Humans are curious creatures by nature. If we weren’t, then we wouldn’t have discovered that we could utilize fire (thanks homies!). But stop and think about it. If you wouldn’t feel comfortable having those questions asked of yourself, and broadcasted to millions of people, then perhaps it’s not something that should be asked.
This leads me to my least favourite type of television. “Reality.” as much as you complain about how terrible it is, or how much you don’t want to see “Celebrity A” pick her nose on TV, if you keep watching it then the tv channels are going to keep paying to create them.
I think that the influx of “reality tv”, seeing every aspect of someones life, has changed the way we think about privacy. But I’m telling you right now that if someone want’s to be private then it’s NOT OK to push them to open up more and “spill their secrets”.
If you agree with anything I’ve said, it’s so easy to let the world know. Simply don’t watch bad tv and don’t buy gossip magazines. Easy peasy!
Is this my real wedding picture, or a simple dress up?Leave a Comment
Posted on January 3, 2015
Thinking about what to write for my first blog post of the year proved a tough one.
There are so many things that go through your mind when the new year is about to hit. Resolutions, all the things you have and haven’t achieved, the future… It’s almost overwhelming, this one day of the year everyone’s scrambling to make up new resolutions for all the things they didn’t do in the year. We feel so guilty, like we haven’t achieved enough. Like there wasn’t enough time in the world, enough money or enough opportunities.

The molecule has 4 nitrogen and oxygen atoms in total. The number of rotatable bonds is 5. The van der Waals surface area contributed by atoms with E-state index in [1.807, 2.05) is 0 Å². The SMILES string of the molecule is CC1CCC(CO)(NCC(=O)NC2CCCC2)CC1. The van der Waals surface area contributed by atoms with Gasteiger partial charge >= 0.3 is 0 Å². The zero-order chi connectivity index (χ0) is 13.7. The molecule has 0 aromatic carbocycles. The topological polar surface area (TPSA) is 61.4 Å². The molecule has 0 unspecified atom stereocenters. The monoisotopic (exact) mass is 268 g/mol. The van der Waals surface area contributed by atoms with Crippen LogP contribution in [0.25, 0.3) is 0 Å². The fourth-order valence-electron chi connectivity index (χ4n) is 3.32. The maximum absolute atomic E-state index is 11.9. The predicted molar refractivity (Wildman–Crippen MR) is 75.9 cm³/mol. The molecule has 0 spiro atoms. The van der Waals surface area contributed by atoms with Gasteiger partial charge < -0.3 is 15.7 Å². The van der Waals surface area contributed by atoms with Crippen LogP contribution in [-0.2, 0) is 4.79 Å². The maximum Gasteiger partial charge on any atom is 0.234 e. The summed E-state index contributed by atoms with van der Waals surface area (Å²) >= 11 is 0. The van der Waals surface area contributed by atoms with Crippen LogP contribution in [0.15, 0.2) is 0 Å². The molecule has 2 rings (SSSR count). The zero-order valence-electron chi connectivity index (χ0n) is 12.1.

Not that getting nostalgic and viewing your past through rose coloured glasses is going to help you any more or less anyway.
Turn around and look at the past year you’ve had.
What I’m trying to get at is we put so much pressure on ourselves to achieve what everyone else is achieving. And whilst this is great (never stop striving to be better and do great things in your lifetime.) we tend to view others’ lives as more daring, much more successful and leaps and bounds ahead of ourselves.
Trust me everyone goes through this (if you don’t, then good on you!) it’s what keeps us on our toes, to want to push forward and do better.
Then there are those that say “I’m going to make 2015 my bitch” (Don’t laugh, I only just heard this phrase myself… maybe I’m out of the loop!)
As in, they’re about to OWN this year like no other. Amen to that. To be honest 2014 was not a good year for me. it was just not my year, but then again I probably learnt a hell of a lot that will come into play in 2015 and the future. But maybe we should stop categorising things by year, month and day. Maybe it should just be “I want to achieve this. and I will work towards it every chance possible.”
So there it is, the first post of 2015. Let’s hope this years’ a good one… no wait, let’s hope that the future is as bright as the past!Leave a Comment
Posted on December 14, 2014
One thing a friend told me, has always stuck with me. She was travelling with her boyfriend and we were both living in the same apartment block in Bangkok.
“We are the faces of the future!” she exclaimed, when I had told her that I was eurasian like her.
It’s not that it was an uncommon thing. Trust me, modelling in Asia you find plenty of Eurasian “brothers and sisters.” who look same same but different.
South Africa, Slovakia & Australia.